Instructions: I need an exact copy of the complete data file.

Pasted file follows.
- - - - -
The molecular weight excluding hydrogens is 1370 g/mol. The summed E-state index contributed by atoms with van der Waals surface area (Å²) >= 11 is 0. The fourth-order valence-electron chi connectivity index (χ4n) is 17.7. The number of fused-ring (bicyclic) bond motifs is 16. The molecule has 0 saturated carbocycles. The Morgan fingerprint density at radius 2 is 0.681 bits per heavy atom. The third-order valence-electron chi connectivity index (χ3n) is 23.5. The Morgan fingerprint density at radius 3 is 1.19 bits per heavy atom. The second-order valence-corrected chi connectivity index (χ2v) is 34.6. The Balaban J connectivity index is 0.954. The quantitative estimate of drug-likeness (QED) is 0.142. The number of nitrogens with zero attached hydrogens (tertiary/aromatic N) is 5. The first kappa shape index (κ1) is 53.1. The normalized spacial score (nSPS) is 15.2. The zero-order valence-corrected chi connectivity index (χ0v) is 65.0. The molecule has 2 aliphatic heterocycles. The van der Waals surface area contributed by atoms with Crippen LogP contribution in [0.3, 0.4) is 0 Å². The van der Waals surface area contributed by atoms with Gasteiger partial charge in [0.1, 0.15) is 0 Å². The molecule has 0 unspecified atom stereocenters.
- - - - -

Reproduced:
The molecular weight excluding hydrogens is 1370 g/mol. The summed E-state index contributed by atoms with van der Waals surface area (Å²) >= 11 is 0. The fourth-order valence-electron chi connectivity index (χ4n) is 17.7. The number of fused-ring (bicyclic) bond motifs is 16. The molecule has 0 saturated carbocycles. The Morgan fingerprint density at radius 2 is 0.681 bits per heavy atom. The third-order valence-electron chi connectivity index (χ3n) is 23.5. The Morgan fingerprint density at radius 3 is 1.19 bits per heavy atom. The second-order valence-corrected chi connectivity index (χ2v) is 34.6. The Balaban J connectivity index is 0.954. The quantitative estimate of drug-likeness (QED) is 0.142. The number of nitrogens with zero attached hydrogens (tertiary/aromatic N) is 5. The first kappa shape index (κ1) is 53.1. The normalized spacial score (nSPS) is 15.2. The zero-order valence-corrected chi connectivity index (χ0v) is 65.0. The molecule has 2 aliphatic heterocycles. The van der Waals surface area contributed by atoms with Crippen LogP contribution in [0.3, 0.4) is 0 Å². The van der Waals surface area contributed by atoms with Gasteiger partial charge in [0.1, 0.15) is 0 Å². The molecule has 0 unspecified atom stereocenters.